Fearing that Asian women are tobacco companies’ next intended target, lung disease experts are urging the creation of anti-smoking campaigns designed to avoid a potential increase in smoking among that population.
Currently, only about 4 to 8 percent of Asian women currently smoke, according to data presented at the Global Congress on Lung Health. This is a much smaller proportion than the 25 percent of American and European women who smoke. Given that the rate of smoking among Asian women is so low, many fear that tobacco companies see them as a highly lucrative, untapped market. Tobacco companies market heavily in Asia already, which may explain why smoking rates among Asian men are so high — between 60 and 70 percent.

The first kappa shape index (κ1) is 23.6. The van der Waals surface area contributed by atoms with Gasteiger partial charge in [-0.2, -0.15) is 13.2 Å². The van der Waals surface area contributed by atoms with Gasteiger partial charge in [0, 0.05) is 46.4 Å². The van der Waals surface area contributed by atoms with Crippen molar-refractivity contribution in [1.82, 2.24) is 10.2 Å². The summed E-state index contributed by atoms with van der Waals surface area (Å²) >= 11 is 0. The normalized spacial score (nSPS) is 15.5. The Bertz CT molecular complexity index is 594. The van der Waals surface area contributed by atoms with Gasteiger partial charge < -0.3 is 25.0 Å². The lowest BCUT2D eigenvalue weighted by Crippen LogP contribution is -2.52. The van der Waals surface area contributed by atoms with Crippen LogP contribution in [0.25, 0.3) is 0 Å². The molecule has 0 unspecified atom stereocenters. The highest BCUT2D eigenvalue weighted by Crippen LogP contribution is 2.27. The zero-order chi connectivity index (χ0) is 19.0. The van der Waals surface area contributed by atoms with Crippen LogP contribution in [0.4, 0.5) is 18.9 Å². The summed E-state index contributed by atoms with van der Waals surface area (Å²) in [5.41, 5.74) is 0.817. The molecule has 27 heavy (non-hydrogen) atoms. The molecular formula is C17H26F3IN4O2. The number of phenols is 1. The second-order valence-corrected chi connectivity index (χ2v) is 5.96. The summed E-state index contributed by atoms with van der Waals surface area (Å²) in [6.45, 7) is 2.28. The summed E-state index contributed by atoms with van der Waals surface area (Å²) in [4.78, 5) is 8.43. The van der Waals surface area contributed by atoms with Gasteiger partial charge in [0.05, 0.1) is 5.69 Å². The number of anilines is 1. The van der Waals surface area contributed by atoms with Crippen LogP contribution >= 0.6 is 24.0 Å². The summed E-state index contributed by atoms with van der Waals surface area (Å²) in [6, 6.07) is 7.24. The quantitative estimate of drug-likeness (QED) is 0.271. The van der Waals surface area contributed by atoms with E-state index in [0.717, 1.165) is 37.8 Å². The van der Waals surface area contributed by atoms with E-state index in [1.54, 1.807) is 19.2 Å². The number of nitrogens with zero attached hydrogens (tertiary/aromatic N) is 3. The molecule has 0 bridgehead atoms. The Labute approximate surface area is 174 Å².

Men and women do not start smoking for the same reasons, according to experts. Women often start in order to express maturity, independence, or sociability, as well as to ease stress. “This is just the sort of connection that the tobacco industry is trying to make to every girl in the world,” said Patricia White of Britain’s National Health Service.
Women also smoke longer because they find it more difficult to quit, often due to a fear of weight gain. Women’s bodies also retain nicotine, the highly addictive drug found in cigarettes, longer than men’s bodies do.